Wednesday, March 24, 2010

Reaching for the Invisible God by Philip Yancey

Reaching for the Invisible God by Philip Yancey, 2000

Philip Yancey is the preeminent Christian writer of our generation, and he proves, again, why in Reaching for the Invisible God.

Although I did not find it as powerful as "What's so Amazing About Grace?", "The Jesus I Never Knew", or "The Bible Jesus Read", this book is classic Yancey with his unflinching look at some of the most difficult questions Christians face.

This time, those questions revolved around having a relationship with someone we can't even see let alone understand. Yancey looks at many of his own doubts in various situations and explorers the common theme of new Christians full of hope, fading to despair when they don't physically hear God.

Yancey comes to the realization that he probably has never actually, physically heard God and that the number of people in his life who have are less than a handful. Yancey also challenges the people who claim to hear from the Holy Spirit about "people in the room."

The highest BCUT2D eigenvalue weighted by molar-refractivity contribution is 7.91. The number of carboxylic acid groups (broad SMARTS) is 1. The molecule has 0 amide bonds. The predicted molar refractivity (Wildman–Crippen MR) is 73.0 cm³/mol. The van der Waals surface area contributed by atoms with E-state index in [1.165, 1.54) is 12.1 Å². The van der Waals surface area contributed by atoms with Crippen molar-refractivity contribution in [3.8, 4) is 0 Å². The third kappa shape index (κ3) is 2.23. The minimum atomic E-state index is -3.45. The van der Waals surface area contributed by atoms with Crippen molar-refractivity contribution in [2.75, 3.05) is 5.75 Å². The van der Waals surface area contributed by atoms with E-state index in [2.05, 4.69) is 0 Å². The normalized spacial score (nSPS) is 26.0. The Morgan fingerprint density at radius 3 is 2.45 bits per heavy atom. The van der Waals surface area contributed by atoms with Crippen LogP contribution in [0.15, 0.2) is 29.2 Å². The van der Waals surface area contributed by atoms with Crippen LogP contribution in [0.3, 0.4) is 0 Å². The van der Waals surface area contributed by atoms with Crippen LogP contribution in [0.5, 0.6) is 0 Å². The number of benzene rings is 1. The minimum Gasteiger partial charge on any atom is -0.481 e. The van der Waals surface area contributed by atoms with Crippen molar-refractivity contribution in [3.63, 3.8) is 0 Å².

You know what I'm talking about.

"The Holy Spirit is telling me someone in this room is in trouble. They're having problems with money. Yes, they need financial help."

I was so glad he called BS on that.

Instead, Yancey says we must listen for God's voice in things. Nature. An opportunity. A friend.

Another great portion of the book is where Yancey battles with the idea of praising God when things are great, yet "letting Him off the hook" when this go sour.

Yancey points out we live in a fallen world, and while God's Ultimate Will, will come to pass, that won't stop evil from occurring in the world.

Instead, Yancey draws an analogy to a hypothetical, punctual friend. If that friend is always on time and then is suddenly late, would you get mad at the friend or assume something happened?

Same with God.

He has done so much good, Yancey is willing to give Him the benefit of the doubt.

Finally, Yancey encourages us to have an "arranged marriage" view of our relationship with God.

Unlike Western marriages wich are often based on romance and how the couple make each other feel, Eastern, arranged marriages, are more focused on the relationship and how to make it work because they've accepted it for what it is.

I really love Yancey's no BS view of Christianity. He has faith. But he's not afraid to question his own faith and admit, no share, doubt when he has it.

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